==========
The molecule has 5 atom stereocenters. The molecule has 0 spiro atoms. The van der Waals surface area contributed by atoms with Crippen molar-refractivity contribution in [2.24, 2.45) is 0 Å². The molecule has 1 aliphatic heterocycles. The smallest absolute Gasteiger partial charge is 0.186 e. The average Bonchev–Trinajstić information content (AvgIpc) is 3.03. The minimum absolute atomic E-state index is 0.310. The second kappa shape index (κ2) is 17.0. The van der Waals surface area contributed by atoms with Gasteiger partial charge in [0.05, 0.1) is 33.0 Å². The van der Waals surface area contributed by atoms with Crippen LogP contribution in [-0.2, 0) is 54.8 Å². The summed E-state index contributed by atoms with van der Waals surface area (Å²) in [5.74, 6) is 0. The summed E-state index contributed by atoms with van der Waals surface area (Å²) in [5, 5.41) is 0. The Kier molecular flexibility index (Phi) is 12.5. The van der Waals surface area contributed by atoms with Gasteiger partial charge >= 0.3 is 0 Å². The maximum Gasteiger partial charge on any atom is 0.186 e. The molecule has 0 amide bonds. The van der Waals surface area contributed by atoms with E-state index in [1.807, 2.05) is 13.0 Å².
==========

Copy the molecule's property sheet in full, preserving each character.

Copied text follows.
The molecule has 5 atom stereocenters. The molecule has 0 spiro atoms. The van der Waals surface area contributed by atoms with Crippen molar-refractivity contribution in [2.24, 2.45) is 0 Å². The molecule has 1 aliphatic heterocycles. The smallest absolute Gasteiger partial charge is 0.186 e. The average Bonchev–Trinajstić information content (AvgIpc) is 3.03. The minimum absolute atomic E-state index is 0.310. The second kappa shape index (κ2) is 17.0. The van der Waals surface area contributed by atoms with Gasteiger partial charge in [0.05, 0.1) is 33.0 Å². The van der Waals surface area contributed by atoms with Crippen LogP contribution in [-0.2, 0) is 54.8 Å². The summed E-state index contributed by atoms with van der Waals surface area (Å²) in [5.74, 6) is 0. The summed E-state index contributed by atoms with van der Waals surface area (Å²) in [5, 5.41) is 0. The Kier molecular flexibility index (Phi) is 12.5. The van der Waals surface area contributed by atoms with Gasteiger partial charge >= 0.3 is 0 Å². The maximum Gasteiger partial charge on any atom is 0.186 e. The molecule has 0 amide bonds. The van der Waals surface area contributed by atoms with E-state index in [1.807, 2.05) is 13.0 Å².